What I Have Learned So Far

First days of Summer 2011 arrived cooler than average (down to 59 degrees in the

It tried to rain today, but it "mist."

morning), wet at night with T-storms, and with strong, flag-snapping winds from the west.  A few of the precocious prairie plants have emerged – Purple coneflower, Rudbeki, and Partridge Pea.  A mist is falling now, so in comes the flag.

Grass roots poke up between the stepable herbs.

Grass is hard to set back and takes over where I don’t want it.  Digging it up doesn’t kill the roots so sprouts push through the soil between my stepable herbs. Lots of carefully pulling up of grass so not to disturb the newly placed plants.

If I had “planned” over the course of a year and then begun, perhaps I would have applied

“RoundUp” to the whole area.  Certainly I would have measured more carefully because some of the pathways are waaay wider than others.  I aimed for two mower widths so I could make a pass in and a pass out of the labyrinth.  Maybe I would have mixed in some sand as I went along to give air pocket spaces to this hard and gooey clay.  I would have waited on placing rocks around because mowing is hard enough moving in a spiral without having to think about “Ooops, that was a rock.”  Clipping around the plants would be easier, too. Always have everything that you need assembled  before you begin – tools, water, sun screen, sun glasses, gloves, camera, comfortable work clothes, my map, markers, stakes, string, scissors.

My record keeping is pretty good, especially when I have the stakes and marker with me.  My paper map is not so up-to-date.

I’m good about mowing – just learned this year.  I wear long pants, long shirt, a hat, a bandana over my face to keep the grass out and put on the grass catcher to minimize the cuttings in the air.  I sweat a lot, but at least I can sort of breathe after.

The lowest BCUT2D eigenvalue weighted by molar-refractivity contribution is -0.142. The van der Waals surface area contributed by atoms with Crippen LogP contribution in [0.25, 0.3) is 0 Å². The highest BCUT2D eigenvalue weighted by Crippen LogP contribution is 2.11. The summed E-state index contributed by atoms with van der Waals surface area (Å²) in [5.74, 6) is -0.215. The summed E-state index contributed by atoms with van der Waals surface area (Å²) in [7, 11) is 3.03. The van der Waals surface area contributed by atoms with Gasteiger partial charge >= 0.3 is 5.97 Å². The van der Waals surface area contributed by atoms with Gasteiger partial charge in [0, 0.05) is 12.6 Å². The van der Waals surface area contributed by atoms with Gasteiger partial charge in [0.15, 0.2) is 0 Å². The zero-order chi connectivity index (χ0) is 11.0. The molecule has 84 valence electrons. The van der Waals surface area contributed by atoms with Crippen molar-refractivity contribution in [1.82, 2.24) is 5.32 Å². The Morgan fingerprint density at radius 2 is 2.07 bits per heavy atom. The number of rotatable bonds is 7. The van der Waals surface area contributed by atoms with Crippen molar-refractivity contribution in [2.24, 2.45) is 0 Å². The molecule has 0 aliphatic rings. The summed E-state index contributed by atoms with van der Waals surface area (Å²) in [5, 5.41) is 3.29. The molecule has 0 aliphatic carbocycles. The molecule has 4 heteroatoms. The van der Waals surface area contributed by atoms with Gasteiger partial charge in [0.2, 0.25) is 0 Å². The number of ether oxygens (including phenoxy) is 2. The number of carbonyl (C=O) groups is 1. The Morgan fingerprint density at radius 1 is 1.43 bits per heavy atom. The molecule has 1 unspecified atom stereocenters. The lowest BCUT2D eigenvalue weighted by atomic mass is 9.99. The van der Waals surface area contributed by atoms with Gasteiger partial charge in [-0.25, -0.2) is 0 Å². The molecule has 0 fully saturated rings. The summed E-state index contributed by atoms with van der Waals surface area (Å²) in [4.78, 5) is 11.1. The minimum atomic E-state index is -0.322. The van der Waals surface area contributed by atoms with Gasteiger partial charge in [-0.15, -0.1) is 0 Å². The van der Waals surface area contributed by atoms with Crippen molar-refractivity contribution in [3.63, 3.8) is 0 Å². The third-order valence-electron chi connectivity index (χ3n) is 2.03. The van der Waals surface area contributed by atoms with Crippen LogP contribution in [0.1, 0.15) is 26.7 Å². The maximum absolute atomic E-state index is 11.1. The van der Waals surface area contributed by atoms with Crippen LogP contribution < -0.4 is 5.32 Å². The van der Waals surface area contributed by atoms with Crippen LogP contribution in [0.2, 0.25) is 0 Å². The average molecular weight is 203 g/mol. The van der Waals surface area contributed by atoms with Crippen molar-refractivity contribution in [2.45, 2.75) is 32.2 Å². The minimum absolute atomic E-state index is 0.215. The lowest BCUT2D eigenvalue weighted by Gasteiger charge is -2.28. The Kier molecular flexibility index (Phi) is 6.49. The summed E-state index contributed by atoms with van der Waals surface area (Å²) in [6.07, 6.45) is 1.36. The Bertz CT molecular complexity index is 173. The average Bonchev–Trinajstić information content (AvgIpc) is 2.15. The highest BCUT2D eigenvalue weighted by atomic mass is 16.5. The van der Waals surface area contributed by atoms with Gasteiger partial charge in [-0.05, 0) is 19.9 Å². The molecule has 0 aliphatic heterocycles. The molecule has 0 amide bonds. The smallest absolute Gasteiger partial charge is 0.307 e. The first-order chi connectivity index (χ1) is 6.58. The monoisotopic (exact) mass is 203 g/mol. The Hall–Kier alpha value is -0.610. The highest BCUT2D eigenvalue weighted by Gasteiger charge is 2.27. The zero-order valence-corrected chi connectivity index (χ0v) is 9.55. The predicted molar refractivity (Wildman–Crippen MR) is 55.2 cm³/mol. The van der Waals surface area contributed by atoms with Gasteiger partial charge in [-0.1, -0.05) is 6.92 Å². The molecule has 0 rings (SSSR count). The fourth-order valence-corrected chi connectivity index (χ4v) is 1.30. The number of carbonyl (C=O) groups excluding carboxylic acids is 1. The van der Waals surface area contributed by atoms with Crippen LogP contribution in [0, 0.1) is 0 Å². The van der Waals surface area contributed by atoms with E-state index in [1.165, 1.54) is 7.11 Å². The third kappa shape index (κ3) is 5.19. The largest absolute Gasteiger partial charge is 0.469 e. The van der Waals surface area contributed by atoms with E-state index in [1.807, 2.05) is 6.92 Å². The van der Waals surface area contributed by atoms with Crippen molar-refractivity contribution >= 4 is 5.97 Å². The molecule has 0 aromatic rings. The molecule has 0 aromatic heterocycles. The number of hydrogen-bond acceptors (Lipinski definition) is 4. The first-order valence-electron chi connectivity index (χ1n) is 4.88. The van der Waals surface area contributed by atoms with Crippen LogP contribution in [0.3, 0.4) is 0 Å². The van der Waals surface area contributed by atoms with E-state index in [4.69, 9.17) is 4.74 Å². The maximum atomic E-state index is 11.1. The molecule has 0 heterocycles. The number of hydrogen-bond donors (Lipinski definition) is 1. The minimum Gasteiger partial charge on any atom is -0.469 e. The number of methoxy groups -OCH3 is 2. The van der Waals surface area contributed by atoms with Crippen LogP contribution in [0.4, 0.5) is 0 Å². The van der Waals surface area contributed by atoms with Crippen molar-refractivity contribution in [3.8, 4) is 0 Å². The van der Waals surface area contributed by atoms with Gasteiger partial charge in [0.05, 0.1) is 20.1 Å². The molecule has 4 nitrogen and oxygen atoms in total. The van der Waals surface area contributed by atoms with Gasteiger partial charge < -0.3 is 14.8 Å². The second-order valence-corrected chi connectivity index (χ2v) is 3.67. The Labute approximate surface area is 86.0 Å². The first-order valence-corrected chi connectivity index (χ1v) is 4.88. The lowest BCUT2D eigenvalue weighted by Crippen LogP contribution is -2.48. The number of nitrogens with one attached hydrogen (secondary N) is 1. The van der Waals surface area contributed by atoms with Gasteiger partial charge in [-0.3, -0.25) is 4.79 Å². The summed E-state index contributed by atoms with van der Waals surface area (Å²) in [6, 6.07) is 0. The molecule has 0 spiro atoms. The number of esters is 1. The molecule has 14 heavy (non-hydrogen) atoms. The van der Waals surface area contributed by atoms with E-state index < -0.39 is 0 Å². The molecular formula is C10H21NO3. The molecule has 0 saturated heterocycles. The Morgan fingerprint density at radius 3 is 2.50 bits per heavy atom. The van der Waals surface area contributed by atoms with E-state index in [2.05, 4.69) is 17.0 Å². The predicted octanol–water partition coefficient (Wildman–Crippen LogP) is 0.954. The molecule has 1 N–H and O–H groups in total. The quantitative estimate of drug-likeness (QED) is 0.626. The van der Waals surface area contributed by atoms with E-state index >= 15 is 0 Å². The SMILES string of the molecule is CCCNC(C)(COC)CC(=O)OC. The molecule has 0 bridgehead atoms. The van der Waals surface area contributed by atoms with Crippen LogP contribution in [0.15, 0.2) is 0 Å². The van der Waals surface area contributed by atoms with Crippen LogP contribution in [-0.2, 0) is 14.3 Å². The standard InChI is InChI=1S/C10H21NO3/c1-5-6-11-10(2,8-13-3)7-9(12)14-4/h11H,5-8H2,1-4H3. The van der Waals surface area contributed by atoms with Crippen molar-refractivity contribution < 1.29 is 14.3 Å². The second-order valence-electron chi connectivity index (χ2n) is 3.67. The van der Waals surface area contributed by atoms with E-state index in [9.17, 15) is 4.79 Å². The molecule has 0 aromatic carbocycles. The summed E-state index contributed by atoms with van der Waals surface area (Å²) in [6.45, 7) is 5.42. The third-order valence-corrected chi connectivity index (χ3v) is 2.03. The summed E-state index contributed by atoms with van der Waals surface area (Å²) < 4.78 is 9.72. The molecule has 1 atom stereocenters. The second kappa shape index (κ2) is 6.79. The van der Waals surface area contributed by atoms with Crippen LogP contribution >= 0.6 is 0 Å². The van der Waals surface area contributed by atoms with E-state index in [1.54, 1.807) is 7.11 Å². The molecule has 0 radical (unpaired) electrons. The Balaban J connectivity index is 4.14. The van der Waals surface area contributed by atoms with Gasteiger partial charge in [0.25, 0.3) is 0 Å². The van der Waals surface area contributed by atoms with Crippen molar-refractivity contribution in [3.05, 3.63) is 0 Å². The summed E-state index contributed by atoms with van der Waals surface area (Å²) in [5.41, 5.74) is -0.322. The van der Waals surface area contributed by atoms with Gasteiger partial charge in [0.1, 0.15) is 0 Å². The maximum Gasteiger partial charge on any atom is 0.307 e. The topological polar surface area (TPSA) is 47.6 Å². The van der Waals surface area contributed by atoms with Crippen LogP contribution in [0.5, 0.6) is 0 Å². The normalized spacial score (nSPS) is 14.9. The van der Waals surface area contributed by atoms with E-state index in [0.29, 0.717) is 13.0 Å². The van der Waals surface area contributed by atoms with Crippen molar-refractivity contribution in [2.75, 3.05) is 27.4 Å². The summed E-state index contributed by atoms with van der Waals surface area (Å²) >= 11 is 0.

Summer Solstice 2011

But, I like how things have turned out.  People drive by, some have pulled in to see, others ask me when we see each other what I am doing.  Universally, people are excited.  Many friends have donated plants and I know the path of the sun well enough to estimate the best place for the flowers or grasses.

While I have a sense of what I want, I am very OK with the natural flow of things.  Rocks can be moved around.  Well, some rocks more easily than others.  Plants can be transplanted.  In no way is this a totally Native or natural labyrinth, nor is it a bit formal.  It just is, with all its quirks – like clay and chickadees that scold when I am near their nest and puzzles.  Where DID I plant the….?  Wish I had kept my diagram more up-to-date.  But, I have the stakes with the name of the plant and the person’s name.  Sometimes, though, the label, “Jenny’s Plant” doesn’t help me to remember it is pulmonaria or that other funny cut leaf flower.  So, I call or email.  Jenny must think I’m….well she will laugh when she reads this.

I love the neighbor kids “contemplative” interpretation – running the paths – to the center never cheating by crossing the path lines nor do they stomp on the plants.  Then, it is picture-taking time and then running back out.

This has been and continues to be a healing project for me – well, maybe not with all the bruises I get….but, spiritually and emotionally.  Getting ready to make moves back into mainstream.  And, I always have the 1080 Laughing Labyrinth to ground me.  Clay is quite “gounding” especially in carpet.  Oooh, I’m in quite the double entendre mood today.

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About marionpatterson

From the Heartland: Marion is a master educator, writer, Veriditas Trained and Certified Labyrinth Facilitator, creator and workshop promoter, and environmental educator. A Holy Fire II Usui and Holy Fire II Karuna Reiki Master Teacher, Healing Touch Spiritual Ministries Certified Practitioner (HTSM-CP), Advanced Integrated Energy Therapy practitioner she seeks to connect with others in their knowledge and spiritual quests. She leads Healing Talking Circles using the principles embraced by indigenous populations and in Restorative Justice Circles. She and her husband, Rich, co-own Winding Pathways LLC and live in Eastern Iowa. "Encouraging people to create wondrous yards." Go outside and Play!
This entry was posted in children, Labyrinth, learning, plants. Bookmark the permalink.

One Response to What I Have Learned So Far

  1. Sigrid Reynolds says:

    Sounds like a thoughtful process and with the children, a giggling joy. I’m thinking Round Up under my newspapered, burlapped bank of blue juniper and roses before next year’s growing season myself. And, man, my Maryland red clay without any rain has me stopped digging for the season.

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